Clearly and calmly state your own feelings – This allows your partner to see beyond the conflict issue and, in the process, get to know you better on an emotional level. This knowledge is vital for your future relationship success.
Don’t attack, threaten, belittle or ridicule - Using any of these tactics will only cause your partner to raise their defenses, to stop ‘hearing’ you and increase their desire to retaliate in kind.
Never call each other names - Even if you are dying to let something nasty slip from your lips, you will only regret it later. Name calling severely damages self-confidence, self-worth and self-esteem and does nothing towards resolving the conflict.
Do not use deadly ammunition – Attacking your partner in their areas of sensitivity and/or using knowledge shared with you in good faith causes deep and lasting wounds that can spell death to your relationship.
Remember your partner’s rights– Your partner has a RIGHT to different views, beliefs, thoughts and feelings. Whether you share these beliefs or not does not make them either right or wrong, it simply means that your partner is a different person from you - not better, not worse – just different.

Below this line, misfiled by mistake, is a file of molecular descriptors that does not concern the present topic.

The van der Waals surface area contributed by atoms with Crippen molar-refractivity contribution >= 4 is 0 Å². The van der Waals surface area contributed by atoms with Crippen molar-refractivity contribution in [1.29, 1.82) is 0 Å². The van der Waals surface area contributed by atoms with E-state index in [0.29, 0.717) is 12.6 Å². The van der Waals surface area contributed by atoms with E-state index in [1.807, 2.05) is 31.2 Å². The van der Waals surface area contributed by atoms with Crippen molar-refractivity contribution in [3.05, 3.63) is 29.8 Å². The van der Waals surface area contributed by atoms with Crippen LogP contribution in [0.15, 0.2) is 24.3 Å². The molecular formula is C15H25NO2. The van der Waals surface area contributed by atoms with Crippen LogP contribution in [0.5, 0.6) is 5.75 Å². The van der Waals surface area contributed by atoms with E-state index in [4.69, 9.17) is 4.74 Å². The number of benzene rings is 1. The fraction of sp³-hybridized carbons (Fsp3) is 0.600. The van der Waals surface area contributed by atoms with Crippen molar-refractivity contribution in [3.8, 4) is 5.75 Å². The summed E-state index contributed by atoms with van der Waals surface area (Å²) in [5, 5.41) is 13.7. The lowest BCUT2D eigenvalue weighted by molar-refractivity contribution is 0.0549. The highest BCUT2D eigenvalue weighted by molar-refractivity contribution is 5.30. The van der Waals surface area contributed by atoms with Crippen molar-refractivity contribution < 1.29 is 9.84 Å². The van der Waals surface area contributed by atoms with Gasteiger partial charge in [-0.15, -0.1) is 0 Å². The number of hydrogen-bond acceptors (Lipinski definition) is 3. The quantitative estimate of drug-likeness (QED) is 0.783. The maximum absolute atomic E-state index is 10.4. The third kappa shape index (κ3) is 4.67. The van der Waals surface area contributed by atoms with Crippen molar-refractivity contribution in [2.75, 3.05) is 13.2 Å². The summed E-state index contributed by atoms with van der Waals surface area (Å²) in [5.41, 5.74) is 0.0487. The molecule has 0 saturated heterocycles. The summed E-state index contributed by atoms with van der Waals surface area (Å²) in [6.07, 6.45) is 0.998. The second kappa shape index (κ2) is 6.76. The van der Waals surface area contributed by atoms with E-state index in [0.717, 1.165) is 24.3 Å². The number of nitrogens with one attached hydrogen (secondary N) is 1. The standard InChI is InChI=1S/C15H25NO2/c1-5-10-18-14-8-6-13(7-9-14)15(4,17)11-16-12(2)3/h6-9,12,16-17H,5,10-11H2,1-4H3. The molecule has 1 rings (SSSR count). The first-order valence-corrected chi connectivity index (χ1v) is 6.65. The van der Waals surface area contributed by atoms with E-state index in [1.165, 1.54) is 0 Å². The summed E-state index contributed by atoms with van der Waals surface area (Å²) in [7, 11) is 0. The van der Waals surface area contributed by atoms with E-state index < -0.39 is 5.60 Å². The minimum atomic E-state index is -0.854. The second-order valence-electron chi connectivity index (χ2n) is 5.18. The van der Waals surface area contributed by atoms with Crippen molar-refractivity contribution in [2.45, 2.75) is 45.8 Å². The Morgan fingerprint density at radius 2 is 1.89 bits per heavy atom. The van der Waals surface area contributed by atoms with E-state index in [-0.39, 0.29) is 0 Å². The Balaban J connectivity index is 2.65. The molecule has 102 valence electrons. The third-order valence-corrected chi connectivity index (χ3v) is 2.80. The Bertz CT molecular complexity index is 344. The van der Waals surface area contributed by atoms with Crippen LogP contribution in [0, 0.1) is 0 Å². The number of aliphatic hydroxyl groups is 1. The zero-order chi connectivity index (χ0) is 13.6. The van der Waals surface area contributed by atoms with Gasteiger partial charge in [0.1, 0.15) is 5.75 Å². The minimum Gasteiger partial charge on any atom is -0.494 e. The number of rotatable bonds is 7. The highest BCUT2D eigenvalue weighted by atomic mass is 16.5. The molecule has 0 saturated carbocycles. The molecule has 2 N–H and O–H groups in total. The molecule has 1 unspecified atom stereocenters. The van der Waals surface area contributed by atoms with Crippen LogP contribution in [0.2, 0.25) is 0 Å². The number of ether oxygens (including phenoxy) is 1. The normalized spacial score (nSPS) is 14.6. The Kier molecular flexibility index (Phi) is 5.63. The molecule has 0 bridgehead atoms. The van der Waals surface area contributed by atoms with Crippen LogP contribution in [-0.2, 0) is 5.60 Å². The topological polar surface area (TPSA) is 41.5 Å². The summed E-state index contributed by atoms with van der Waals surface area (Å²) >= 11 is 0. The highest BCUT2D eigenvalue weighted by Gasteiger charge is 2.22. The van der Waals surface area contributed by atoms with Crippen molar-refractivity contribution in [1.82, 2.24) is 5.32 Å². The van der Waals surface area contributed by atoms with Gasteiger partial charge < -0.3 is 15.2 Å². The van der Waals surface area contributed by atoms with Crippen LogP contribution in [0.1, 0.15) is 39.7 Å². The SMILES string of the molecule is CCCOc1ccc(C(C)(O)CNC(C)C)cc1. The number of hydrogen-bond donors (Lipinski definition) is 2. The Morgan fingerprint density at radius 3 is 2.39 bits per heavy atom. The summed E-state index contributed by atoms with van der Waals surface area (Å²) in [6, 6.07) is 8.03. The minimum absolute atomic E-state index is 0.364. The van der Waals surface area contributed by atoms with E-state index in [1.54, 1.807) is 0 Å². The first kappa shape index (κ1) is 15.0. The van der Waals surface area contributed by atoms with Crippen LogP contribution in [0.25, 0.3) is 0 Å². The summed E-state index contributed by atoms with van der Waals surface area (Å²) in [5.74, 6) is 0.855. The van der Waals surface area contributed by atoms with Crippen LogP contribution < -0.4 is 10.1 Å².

Don’t attempt to change your partner – Recognise that the only person in this world you are able to change is YOU. Personal change creates a healthy foundation for change in others. Attempts at forcing your point of view, manipulating or controlling only causes anger, resentment and mistrust.
Appreciate your partner’s differences– Their differences are most likely what attracted you to them in the first place. Don’t punish them for being unique, instead learn to value their individuality. This empowers your partner and they will LOVE you for it!
Seek a win/win resolution – Engaging in this process cools down heated emotions, gives you a common goal, helps both of get what you want and enables you to emotionally connect more closely.
Compromise – When win/win is impossible to achieve, meeting halfway is a useful compromise. Compromising is based on the principle of ‘give and take’. Relationship success is closely linked to your ability to work this principle.
Don’t be afraid of saying ‘sorry’! - Apologising doesn’t indicate personal weakness, having ‘lost’, or (necessarily) being wrong. An apology simply tells your partner that you care for them and functions as a key to unlocking greater emotional connection.
Accept your partner’s apology – Never respond with: ‘I told you so’! or anything else that could be perceived as belittling, patronizing, ridiculing or suggesting that ‘you have won’.
Forgive each other – Forgiveness is the only way forward. Whether you’ve been hurt by the conflict or feel disadvantaged by a necessary compromise, without forgiveness your relationship slate will not be cleared. Any remnant left on relationship slates have a nasty habit of popping up during future conflicts and impacting further conflict resolution attempts.
Celebrate - Each time you’ve successfully resolved a conflict, reward yourselves by celebrating in whatever form you choose. Go out for dinner, enjoy a movie together, make love!